Donald E. Westlake

(July 12, 1933 – December 31, 2008)

He seems to have mostly written pulp, but superior pulp (we rather like 2 films scripted by him – The Stepfather and The Grifters).  But The Varnished Culture particularly remembers Donald on his birthday for his very funny literary work, A Likely Story.

Journeyman writer Thomas Diskant (i.e. Westlake) writer of the novel The Pink Garage Gang and important non-fiction commissions covering El Alamein, Golf Course of America, The Ins and Outs of Unemployment Insurance, The Films of Jack Oakie, among others, proposes the ultimate Christmas Book – a seasonal compendium with eclectic contributions from the great and good covering what the yuletide means for them.  Tom’s first editor is warily supportive, despite his relentless cynicism:

“Well, the novel’s dead anyway,” I said. “I wouldn’t come here to talk to you about a novel.” “Bless you, Tom,” he said, his merry eyes crinkling. “You always know what to say.”

…”Please,” he said. “Not a history of American publishing, not while I’m eating.”

Tom gets the go-ahead and starts circulating an invitation for submissions: “In addition to Christmas art through the ages, and such rare and unknown treats as Kipling’s “Christmas in India,” the publishers and I intend a strong contemporaneous flavor by actively seeking out original stories, essays, reminiscences or whatever from the major writers and thinkers of our time…”

The response is mixed:

“Dear John Irving, “The Stars Wink,” your short story about a bear whose eyes are put out by feminists on Christmas Eve, is certainly a powerful piece of writing…”

And Isaac Asimov keeps sending quirky contributions such as “the uses and meanings of gold, frankincense and myrrh in the ancient world.”

Enter Vickie Douglas, Tom’s new editor, who famously rescued from the slush pile an “ex-hooker’s diet-and-pornography book which became known in the trade as Fuck Yourself Thin”  Vickie is equivocal about The Christmas Book: “It’s hard to know what the thrust of the book is, what its argument is…Vonnegut, Galbraith; these are all rather yesterday, aren’t they?”

Vickie keeps going on about her mother and avoiding engagement with The Christmas Book, till at a boozy lunch in the ‘Tre Mafiosi’ Tom decides to let it all hang out:

It was partway through that third drink that I put the glass down beside my untasted salad and said, “Vickie. Shut. Up.”  She blinked at me. Her eyes became more than usually owlish. “Tom?” “Vickie,” I said, “I have had enough. I don’t give a royal fuck about your mother. I figure she’s probably just another self-centered big-mouth like you, and she deserves you just as much as you deserve her. But I don’t deserve either of you.” I have never in my life seen as astonished an expression as was then on Vickie’s face. The waiter arrived at that moment, bearing food, and as he reached to place her oval plate of sweetbreads before her, Vickie said, “Why, you utter horse’s ass.”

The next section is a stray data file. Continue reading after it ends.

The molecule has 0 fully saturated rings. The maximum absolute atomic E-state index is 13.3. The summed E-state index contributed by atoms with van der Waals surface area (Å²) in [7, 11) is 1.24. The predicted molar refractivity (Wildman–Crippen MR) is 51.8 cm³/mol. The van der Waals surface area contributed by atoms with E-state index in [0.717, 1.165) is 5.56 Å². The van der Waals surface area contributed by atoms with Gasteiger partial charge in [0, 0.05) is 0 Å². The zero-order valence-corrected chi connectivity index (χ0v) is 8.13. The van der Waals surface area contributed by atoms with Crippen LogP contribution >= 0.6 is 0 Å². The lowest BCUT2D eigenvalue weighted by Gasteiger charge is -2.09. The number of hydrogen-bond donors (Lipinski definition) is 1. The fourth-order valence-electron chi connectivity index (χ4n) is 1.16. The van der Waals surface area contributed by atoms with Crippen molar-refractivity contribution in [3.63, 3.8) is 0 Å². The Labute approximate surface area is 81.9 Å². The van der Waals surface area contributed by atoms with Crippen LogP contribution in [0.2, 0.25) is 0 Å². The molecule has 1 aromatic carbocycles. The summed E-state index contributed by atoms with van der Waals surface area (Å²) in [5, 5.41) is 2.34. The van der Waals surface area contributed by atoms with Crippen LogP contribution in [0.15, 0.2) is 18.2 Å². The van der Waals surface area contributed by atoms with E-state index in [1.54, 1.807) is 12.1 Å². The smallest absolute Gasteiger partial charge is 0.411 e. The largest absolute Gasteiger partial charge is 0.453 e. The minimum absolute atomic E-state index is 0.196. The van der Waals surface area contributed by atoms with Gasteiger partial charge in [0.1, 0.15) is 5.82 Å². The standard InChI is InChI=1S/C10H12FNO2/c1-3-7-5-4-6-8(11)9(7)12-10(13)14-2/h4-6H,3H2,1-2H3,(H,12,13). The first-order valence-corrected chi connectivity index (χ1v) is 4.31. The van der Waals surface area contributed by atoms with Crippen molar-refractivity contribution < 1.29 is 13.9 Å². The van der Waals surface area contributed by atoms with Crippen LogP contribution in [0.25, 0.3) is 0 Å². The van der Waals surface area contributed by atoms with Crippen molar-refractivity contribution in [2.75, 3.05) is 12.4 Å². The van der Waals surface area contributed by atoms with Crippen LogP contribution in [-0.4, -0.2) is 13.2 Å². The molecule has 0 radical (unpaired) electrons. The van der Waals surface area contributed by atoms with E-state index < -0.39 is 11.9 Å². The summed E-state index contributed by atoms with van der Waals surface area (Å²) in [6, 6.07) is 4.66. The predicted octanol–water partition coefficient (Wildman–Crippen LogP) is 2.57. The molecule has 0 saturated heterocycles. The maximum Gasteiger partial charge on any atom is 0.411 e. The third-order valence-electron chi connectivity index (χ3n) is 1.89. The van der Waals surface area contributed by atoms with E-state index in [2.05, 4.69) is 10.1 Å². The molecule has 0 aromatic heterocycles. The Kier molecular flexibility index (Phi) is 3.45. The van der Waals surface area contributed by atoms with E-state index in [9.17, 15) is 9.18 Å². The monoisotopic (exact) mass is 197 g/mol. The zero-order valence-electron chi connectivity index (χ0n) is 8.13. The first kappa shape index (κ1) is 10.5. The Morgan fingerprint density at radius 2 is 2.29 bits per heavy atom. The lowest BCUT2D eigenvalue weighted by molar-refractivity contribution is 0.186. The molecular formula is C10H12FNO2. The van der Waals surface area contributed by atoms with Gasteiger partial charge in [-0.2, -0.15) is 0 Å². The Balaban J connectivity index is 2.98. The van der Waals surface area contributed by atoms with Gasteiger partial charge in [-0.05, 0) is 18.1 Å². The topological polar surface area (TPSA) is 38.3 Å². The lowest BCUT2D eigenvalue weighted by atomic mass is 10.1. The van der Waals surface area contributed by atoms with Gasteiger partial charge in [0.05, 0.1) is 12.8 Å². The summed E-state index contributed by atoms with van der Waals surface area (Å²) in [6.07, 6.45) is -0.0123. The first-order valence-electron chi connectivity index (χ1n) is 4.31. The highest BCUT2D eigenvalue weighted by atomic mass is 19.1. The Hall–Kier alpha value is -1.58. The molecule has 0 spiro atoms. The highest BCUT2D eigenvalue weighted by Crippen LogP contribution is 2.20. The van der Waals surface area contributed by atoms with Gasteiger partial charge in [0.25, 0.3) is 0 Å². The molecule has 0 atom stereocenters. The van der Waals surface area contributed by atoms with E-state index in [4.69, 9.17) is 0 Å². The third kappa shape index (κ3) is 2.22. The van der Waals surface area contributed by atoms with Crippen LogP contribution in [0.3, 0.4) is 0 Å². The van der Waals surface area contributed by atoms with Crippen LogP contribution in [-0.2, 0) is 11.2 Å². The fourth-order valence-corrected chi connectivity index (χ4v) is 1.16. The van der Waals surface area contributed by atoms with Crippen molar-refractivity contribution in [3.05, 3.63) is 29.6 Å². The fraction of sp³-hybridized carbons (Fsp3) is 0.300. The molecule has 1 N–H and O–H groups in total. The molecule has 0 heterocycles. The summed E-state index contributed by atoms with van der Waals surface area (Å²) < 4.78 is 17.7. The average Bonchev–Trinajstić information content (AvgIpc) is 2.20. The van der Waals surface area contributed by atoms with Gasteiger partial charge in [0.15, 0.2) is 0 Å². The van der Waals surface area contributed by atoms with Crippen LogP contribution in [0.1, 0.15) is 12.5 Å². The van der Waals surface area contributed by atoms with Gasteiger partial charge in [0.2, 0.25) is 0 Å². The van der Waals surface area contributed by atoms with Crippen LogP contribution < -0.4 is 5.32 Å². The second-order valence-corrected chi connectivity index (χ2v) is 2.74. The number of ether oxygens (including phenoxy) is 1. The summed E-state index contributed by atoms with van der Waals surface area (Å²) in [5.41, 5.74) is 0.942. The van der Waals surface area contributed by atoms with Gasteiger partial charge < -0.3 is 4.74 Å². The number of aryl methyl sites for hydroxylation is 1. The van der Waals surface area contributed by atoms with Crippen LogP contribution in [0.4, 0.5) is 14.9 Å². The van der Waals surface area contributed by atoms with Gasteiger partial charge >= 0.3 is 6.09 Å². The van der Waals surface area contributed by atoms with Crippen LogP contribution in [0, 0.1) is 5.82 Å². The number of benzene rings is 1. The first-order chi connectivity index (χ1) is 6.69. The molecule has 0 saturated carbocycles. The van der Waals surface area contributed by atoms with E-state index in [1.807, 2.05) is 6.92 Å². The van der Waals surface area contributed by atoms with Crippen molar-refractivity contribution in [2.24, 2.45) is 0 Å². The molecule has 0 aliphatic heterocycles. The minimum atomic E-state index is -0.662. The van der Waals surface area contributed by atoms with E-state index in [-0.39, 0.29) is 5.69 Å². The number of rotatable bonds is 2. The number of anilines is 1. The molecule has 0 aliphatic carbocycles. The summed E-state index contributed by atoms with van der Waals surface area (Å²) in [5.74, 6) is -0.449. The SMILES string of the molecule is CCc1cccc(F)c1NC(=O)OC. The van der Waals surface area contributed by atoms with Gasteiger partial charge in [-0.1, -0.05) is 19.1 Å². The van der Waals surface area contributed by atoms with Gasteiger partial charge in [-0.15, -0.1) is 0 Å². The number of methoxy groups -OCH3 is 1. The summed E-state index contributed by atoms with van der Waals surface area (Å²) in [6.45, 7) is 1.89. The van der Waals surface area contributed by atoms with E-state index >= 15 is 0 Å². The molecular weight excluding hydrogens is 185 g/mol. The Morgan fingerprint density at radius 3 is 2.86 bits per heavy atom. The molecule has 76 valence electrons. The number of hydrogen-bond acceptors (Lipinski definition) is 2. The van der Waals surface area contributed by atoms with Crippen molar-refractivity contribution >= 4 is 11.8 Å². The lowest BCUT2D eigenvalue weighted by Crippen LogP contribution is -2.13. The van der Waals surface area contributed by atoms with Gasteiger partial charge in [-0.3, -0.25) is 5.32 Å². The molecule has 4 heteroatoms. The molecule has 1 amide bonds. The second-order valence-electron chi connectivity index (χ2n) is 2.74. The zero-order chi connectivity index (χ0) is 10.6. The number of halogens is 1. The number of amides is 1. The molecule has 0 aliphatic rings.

…Sharing a cab the way home, Tom is contrite and asks if Vickie is all right: “I’m fine,” she said, staggering on the sidewalk. She wasn’t crying any more, but her face was blotchy. “I’m peachy. Destroyed at fucking lunch with a writer. Home a basket case. Go away, you sonofabitch.”

Naturally, Tom and Vickie end up In flagrante delicto.

Next, Tom is saddled with another editor, Dewey Heffernan, the very acme of a sub-optimal mind. And then Maureen Muddnyfe of Muscatine, Iowa, gives notice of a suit for the theft of her idea for the Christmas Book, a suit that threatens to develop despite the inevitable printers’ strike that torpedoes the book ever being released.  Tom ends up glancing at his galley, the only remnant of his beautiful dream, and realises that “I am home, I appear to be happy, and all my problems are small ones: a million dollar lawsuit, a tenuous handhold on the lower rung of an imbecile industry, and the growing suspicion that I am that dullest of all creatures, a family man.”



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